Mobile Crane Training
Altec Mobile Crane Training was brought to SC OSHA from Federal OSHA's (Region 4) National Alliance with Altec Industries. SC OSHA hosted two separate 12 hour training sessions at the South Carolina Fire Academy on June 20-22, 2017 for 30 attendees. The mobile crane training class covered the entire 1926.1400 Cranes & Derricks in Construction standard and included hands on training with an Altec AC40 Series Mobile Crane by Instructor Phil Doud.
The class introduced personnel to the basics of safe operation of mobile crane units and introduces compliance officers to significant hazards for which to inspect. Topics covered include safety statements, hand signals and OSHA and ANSI standards; daily unit inspections; job briefings, unit setup and pre-operational checks, safe work practices, and load lifting (including main boom lifting, jib extension lifting and other lifting devices and accessories).
The Office of Recognition Programs and Outreach has continued to work with employers throughout the state to explore new initiatives for improving workplace safety and health. South Carolina Occupational Safety and Health Administration Voluntary Programs (SC OVP) began the South Carolina Occupational Safety Health Administration Outreach Initiative to provide South Carolina high school students with basic safety orientation.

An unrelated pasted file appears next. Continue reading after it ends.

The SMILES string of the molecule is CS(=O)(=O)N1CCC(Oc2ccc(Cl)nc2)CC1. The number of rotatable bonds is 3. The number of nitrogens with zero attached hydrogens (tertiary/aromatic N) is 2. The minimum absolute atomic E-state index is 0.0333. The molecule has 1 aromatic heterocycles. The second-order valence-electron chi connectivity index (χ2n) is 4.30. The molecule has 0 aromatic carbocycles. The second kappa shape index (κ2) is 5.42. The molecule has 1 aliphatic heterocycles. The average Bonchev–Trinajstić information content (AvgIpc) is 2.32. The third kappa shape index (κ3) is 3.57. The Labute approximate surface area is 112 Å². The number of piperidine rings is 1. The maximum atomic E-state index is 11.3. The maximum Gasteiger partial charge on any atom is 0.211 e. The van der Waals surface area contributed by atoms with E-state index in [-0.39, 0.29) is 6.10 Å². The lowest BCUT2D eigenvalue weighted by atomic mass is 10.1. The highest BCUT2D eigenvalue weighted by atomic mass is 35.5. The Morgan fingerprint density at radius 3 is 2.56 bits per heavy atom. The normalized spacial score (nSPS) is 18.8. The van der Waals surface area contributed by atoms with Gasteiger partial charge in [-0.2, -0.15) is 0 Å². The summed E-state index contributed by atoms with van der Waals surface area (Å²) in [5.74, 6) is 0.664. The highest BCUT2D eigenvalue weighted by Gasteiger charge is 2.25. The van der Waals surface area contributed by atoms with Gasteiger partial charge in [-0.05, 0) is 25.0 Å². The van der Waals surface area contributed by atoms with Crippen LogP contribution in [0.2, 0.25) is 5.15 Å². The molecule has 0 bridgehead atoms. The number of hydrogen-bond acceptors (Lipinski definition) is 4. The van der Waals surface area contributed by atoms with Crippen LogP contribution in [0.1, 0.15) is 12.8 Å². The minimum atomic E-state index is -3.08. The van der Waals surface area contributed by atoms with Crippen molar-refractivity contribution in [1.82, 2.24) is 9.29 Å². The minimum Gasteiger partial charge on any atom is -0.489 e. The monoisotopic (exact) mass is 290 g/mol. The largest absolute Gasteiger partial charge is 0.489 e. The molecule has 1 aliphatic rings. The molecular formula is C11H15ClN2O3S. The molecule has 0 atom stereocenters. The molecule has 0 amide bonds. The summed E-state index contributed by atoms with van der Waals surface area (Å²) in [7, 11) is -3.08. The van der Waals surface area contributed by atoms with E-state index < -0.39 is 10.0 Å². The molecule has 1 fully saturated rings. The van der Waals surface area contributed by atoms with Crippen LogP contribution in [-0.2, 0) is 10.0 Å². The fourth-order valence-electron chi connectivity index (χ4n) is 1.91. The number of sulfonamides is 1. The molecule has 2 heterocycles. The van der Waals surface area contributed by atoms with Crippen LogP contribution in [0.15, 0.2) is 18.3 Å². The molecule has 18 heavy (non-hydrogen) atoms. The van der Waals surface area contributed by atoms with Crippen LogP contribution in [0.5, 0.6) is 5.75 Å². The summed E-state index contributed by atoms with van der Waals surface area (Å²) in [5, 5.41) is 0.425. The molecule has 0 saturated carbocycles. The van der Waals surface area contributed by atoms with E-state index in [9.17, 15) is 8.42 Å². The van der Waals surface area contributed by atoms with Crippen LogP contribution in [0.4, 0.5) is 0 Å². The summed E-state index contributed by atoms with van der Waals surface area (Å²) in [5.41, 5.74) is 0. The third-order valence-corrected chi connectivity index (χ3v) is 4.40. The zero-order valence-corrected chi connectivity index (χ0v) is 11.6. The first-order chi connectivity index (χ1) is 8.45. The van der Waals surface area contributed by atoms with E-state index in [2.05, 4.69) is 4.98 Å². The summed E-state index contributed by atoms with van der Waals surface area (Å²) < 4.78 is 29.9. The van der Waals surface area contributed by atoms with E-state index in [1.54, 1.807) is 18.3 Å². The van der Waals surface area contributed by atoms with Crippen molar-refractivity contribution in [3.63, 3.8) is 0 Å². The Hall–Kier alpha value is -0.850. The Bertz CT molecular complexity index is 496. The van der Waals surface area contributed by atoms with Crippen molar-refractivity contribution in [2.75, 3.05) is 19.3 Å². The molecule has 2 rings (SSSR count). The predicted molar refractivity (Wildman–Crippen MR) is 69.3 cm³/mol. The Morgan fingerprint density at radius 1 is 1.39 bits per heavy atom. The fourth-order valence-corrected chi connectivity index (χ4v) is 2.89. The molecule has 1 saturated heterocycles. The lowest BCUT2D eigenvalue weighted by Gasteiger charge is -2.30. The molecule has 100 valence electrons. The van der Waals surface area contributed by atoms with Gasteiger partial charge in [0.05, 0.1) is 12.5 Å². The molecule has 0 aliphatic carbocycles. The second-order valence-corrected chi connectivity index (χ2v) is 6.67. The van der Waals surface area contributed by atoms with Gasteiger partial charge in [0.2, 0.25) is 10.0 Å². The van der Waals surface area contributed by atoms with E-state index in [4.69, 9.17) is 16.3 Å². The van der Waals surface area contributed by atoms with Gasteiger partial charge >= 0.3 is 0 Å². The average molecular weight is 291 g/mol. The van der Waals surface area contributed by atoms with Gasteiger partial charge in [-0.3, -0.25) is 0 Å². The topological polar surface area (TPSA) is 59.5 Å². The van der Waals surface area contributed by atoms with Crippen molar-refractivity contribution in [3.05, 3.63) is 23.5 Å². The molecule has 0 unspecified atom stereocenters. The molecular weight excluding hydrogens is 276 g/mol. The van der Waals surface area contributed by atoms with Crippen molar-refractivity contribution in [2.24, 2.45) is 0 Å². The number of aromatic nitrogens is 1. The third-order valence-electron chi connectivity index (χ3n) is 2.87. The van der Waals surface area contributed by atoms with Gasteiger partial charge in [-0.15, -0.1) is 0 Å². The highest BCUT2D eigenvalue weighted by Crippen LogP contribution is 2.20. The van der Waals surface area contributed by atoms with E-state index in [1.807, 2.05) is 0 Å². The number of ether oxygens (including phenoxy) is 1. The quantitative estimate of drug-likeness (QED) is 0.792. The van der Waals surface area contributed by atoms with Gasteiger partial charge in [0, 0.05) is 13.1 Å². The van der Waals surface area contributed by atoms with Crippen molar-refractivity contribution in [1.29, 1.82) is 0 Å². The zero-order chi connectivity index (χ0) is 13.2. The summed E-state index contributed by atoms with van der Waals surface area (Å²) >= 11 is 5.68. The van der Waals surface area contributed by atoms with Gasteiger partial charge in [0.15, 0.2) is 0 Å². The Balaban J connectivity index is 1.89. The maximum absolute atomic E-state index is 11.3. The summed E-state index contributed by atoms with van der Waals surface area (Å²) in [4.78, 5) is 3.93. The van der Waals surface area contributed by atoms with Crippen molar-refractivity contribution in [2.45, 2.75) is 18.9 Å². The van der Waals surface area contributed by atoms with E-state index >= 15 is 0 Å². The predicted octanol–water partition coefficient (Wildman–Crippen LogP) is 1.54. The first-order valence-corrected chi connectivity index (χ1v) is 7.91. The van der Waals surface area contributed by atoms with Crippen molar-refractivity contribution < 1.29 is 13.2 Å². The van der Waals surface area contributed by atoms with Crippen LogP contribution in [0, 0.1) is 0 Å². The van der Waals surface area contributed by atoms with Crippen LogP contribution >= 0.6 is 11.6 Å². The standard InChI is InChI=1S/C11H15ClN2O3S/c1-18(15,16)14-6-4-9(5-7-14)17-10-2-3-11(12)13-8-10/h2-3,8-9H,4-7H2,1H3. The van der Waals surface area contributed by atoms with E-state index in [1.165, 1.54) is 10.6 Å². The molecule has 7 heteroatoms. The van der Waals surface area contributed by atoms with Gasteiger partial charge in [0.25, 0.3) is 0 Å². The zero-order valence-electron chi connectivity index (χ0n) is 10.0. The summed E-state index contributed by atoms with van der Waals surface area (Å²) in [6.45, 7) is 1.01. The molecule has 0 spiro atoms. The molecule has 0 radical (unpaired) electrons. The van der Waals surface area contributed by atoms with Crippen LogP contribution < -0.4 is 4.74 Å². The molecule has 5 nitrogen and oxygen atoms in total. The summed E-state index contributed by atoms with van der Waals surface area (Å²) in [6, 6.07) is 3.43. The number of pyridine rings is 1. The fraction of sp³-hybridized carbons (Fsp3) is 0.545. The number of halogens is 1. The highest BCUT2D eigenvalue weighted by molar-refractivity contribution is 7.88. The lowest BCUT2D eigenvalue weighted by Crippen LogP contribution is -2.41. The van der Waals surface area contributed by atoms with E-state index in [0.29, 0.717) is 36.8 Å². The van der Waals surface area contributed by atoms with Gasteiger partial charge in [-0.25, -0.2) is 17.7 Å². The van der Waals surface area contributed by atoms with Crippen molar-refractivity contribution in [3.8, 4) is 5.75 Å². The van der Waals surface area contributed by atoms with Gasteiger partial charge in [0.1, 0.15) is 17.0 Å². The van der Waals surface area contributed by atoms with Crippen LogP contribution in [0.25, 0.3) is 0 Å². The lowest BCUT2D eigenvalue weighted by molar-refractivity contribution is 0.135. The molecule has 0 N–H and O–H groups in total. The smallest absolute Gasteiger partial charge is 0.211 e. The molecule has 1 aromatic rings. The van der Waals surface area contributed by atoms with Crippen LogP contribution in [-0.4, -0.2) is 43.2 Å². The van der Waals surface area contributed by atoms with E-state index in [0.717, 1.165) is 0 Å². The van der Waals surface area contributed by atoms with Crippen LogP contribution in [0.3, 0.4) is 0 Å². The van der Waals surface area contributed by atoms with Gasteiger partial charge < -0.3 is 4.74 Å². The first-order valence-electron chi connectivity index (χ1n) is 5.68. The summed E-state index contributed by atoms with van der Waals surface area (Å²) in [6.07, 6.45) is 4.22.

The Outreach program provided safety training to over 350 students at the Golden Strip Career Center in Greenville SC. Approximately 120 students were trained and certified in the OSHA 10 hour class. This certification gives the students an advantage when entering the workforce. General Safety Awareness training was provided for students on career paths that do not require an OSHA 10 certification. This training helped students that are working at manufacturing facilities, following vocational education pathways, or just looking to obtain general safety knowledge that will benefit the student as well as potential employers. With this safety awareness training, the student can enter the workforce with safety knowledge that will empower the student to help employers build a safety culture which will lower the injury and illness rates and in turn will lower workers compensation rates and increase productivity. In addition, this also helped the schools to fulfill the South Carolina Department of Education requirement for OSHA Awareness Training, OSHA 10 and OSHA 30 training requirements as stated in the Career and Technology Education Manufacturing Course Standards for Introduction to Manufacturing, Welding, Mechatronics, Machine Technology, and Electronics. The benefits of the program are, students enter the workforce with safety and worker's rights knowledge, receive instruction from major area companies which builds relationships with the companies, and employers are getting employees that can step into the workplace and build upon the culture of safety.